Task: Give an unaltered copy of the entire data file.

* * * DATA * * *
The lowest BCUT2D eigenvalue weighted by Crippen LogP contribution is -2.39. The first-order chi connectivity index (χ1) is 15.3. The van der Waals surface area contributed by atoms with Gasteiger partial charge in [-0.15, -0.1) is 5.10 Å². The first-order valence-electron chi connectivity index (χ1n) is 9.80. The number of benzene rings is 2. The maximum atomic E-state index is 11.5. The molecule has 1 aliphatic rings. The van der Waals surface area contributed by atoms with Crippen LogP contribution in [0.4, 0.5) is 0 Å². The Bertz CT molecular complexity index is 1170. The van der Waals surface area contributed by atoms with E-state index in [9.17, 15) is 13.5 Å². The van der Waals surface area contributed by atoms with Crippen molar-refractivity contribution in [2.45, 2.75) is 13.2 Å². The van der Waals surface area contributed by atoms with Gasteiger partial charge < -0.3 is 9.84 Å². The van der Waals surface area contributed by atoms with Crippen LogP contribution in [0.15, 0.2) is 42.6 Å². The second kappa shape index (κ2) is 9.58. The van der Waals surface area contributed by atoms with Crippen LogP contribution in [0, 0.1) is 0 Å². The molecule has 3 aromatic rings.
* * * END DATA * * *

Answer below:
The lowest BCUT2D eigenvalue weighted by Crippen LogP contribution is -2.39. The first-order chi connectivity index (χ1) is 15.3. The van der Waals surface area contributed by atoms with Gasteiger partial charge in [-0.15, -0.1) is 5.10 Å². The first-order valence-electron chi connectivity index (χ1n) is 9.80. The number of benzene rings is 2. The maximum atomic E-state index is 11.5. The molecule has 1 aliphatic rings. The van der Waals surface area contributed by atoms with Crippen LogP contribution in [0.4, 0.5) is 0 Å². The Bertz CT molecular complexity index is 1170. The van der Waals surface area contributed by atoms with E-state index in [9.17, 15) is 13.5 Å². The van der Waals surface area contributed by atoms with Crippen molar-refractivity contribution in [2.45, 2.75) is 13.2 Å². The van der Waals surface area contributed by atoms with Gasteiger partial charge < -0.3 is 9.84 Å². The van der Waals surface area contributed by atoms with Crippen LogP contribution in [0.15, 0.2) is 42.6 Å². The second kappa shape index (κ2) is 9.58. The van der Waals surface area contributed by atoms with Crippen LogP contribution in [0, 0.1) is 0 Å². The molecule has 3 aromatic rings.